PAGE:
The FTSE 100 surged as traders returned from the Christmas break to news of a $2.3 trillion US government stimulus plan, signs of optimism on coronavirus vaccinations and relief that the UK had avoided a no-deal Brexit.
The UK’s largest listed companies saw their valuations rise by tens of billions of pounds on Tuesday taking the index of leading shares to levels not seen since the early days of the pandemic in March.
By midday the FTSE 100 was trading up 2.1 per cent at 6,636.83 with drinks giant Diageo leading the charge.
Other multinational firms which stand to gain most from getting Covid-19 under control saw their share prices jump. InterContinental Hotels was up 4.7 per cent, British Airways owner IAG rose 3 per cent and AstraZeneca 4.5 per cent.
AstraZeneca’s rise came after boss Pascal Soriot told The Sunday Times that he was confident that the drug company’s vaccine, developed with Oxford University, had efficacy rates as high as 95 per cent and “should be” effective against the new Covid-19 variant.
The firm has said it will not profit from the vaccine which is expected to receive regulatory approval in the UK as soon as this week.
So far, more than half a million people in the UK have been vaccinated with a jab made by Pfizer-BioNTech. However at that pace it would take many months before enough of the population has immunity to allow anything like normal life to resume.
Experts hope the AstraZeneca jab will allow vaccinations to proceed more quickly and cheaply both in the UK and globally because it is much easier to store and transport.
London-listed share price gains followed Monday’s rises in Tokyo and New York while UK markets stayed shut for a bank holiday.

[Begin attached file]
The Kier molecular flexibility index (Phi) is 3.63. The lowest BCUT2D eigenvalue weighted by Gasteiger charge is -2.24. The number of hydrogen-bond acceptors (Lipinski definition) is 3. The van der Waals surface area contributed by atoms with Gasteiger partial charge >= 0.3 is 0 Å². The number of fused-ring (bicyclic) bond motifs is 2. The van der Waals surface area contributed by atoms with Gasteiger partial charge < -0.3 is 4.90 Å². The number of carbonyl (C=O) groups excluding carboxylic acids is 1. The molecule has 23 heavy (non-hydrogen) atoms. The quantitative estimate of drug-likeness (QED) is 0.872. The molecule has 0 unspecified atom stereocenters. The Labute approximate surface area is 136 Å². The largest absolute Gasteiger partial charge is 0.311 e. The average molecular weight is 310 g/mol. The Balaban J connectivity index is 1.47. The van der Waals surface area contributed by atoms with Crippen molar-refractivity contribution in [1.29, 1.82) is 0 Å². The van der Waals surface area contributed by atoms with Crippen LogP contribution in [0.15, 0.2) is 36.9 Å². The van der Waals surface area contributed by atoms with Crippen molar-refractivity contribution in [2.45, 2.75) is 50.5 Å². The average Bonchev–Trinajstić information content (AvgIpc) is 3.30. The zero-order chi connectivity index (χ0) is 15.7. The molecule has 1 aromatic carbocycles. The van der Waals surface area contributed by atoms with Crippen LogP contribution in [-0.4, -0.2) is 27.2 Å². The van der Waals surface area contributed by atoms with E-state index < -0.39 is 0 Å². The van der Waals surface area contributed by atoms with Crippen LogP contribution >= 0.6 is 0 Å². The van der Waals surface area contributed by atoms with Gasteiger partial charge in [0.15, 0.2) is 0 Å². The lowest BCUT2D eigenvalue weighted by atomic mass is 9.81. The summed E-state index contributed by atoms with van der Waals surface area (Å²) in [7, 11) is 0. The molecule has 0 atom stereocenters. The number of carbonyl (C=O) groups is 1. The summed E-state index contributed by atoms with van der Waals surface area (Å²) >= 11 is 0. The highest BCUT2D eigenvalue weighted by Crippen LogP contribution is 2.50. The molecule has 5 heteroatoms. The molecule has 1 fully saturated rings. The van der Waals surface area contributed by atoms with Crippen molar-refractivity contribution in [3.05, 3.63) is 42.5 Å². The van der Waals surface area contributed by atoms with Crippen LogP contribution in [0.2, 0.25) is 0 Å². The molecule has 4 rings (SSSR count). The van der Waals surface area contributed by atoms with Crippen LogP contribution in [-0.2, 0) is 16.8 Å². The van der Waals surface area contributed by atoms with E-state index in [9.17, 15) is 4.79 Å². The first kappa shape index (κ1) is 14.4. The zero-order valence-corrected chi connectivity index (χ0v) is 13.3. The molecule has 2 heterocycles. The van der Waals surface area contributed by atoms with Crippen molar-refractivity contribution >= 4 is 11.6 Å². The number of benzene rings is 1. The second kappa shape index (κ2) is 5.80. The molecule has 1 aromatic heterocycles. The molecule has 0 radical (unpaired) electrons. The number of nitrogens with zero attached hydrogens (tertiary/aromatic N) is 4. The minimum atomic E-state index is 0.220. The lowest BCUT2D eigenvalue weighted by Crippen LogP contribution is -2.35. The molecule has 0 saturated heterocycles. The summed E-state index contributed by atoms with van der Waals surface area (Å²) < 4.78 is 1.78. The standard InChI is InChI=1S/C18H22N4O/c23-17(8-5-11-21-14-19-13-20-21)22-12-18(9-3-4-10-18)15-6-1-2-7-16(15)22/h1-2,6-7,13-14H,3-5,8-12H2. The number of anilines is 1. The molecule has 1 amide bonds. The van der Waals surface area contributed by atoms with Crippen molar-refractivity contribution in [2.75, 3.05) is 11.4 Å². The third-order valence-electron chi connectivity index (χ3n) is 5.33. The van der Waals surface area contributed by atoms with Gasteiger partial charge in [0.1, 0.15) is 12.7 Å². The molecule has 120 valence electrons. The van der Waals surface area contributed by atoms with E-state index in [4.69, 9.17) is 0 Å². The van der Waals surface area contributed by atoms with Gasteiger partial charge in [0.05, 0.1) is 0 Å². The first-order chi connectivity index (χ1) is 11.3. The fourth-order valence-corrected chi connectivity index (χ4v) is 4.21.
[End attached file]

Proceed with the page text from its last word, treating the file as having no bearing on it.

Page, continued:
Stocks were buoyed by optimism about a $2.3 trillion US stimulus package which includes $2,000 coronavirus relief payments for American citizens. Senators still have to vote on the measures which Donald Trump signed into law on Sunday.
Banks were the biggest fallers on Tuesday morning as markets digested a Brexit trade agreement which the prime minister admitted “does not go as far as we would like” on financial services.
The 1,246-page deal had little to say about one of the UK’s biggest and most lucrative exports.
The EU has yet to make decisions on whether UK regulation of many areas of banking, insurance and other financial services is deemed equivalent. The sector is therefore waiting to see exactly what access it will have to EU markets in future.
As things stand, from 1 January, UK-based financial firms will have less access than those in other hubs such as New York and Singapore. Many have already set up subsidiaries within the EU to prepare for the new arrangements.
“The UK government recently announced its intentions on equivalency, but this has not yet been reciprocated by the EU,” said Omar Ali, UK financial services leader at consultancy firm EY.
“Equivalency isn’t just about access; it’s about the cost of doing business. A lack of equivalence decisions would increase the cost of doing business for financial services firms and the clients they serve.
“This would impact market efficiencies and the global competitiveness of financial services businesses operating both in the EU and the UK.”